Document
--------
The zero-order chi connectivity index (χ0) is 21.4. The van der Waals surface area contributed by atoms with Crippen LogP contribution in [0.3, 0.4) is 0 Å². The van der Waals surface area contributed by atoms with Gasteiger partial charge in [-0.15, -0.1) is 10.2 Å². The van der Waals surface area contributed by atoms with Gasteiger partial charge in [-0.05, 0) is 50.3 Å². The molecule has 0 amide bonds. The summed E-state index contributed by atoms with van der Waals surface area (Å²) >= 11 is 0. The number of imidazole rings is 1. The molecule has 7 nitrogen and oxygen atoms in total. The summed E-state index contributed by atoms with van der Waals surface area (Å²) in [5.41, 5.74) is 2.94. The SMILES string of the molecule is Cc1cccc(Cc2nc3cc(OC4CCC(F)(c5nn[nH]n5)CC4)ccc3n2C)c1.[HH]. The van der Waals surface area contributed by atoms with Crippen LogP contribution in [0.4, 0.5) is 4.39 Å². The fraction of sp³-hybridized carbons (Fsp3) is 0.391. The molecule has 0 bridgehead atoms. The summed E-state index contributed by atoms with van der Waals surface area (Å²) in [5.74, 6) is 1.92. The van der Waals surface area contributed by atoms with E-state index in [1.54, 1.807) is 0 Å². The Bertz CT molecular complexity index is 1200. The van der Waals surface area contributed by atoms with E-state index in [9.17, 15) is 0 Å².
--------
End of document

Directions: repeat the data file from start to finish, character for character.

The zero-order chi connectivity index (χ0) is 21.4. The van der Waals surface area contributed by atoms with Crippen LogP contribution in [0.3, 0.4) is 0 Å². The van der Waals surface area contributed by atoms with Gasteiger partial charge in [-0.15, -0.1) is 10.2 Å². The van der Waals surface area contributed by atoms with Gasteiger partial charge in [-0.05, 0) is 50.3 Å². The molecule has 0 amide bonds. The summed E-state index contributed by atoms with van der Waals surface area (Å²) >= 11 is 0. The number of imidazole rings is 1. The molecule has 7 nitrogen and oxygen atoms in total. The summed E-state index contributed by atoms with van der Waals surface area (Å²) in [5.41, 5.74) is 2.94. The SMILES string of the molecule is Cc1cccc(Cc2nc3cc(OC4CCC(F)(c5nn[nH]n5)CC4)ccc3n2C)c1.[HH]. The van der Waals surface area contributed by atoms with Crippen LogP contribution in [0.4, 0.5) is 4.39 Å². The fraction of sp³-hybridized carbons (Fsp3) is 0.391. The molecule has 0 bridgehead atoms. The summed E-state index contributed by atoms with van der Waals surface area (Å²) in [5.74, 6) is 1.92. The van der Waals surface area contributed by atoms with E-state index in [1.54, 1.807) is 0 Å². The Bertz CT molecular complexity index is 1200. The van der Waals surface area contributed by atoms with E-state index in [9.17, 15) is 0 Å².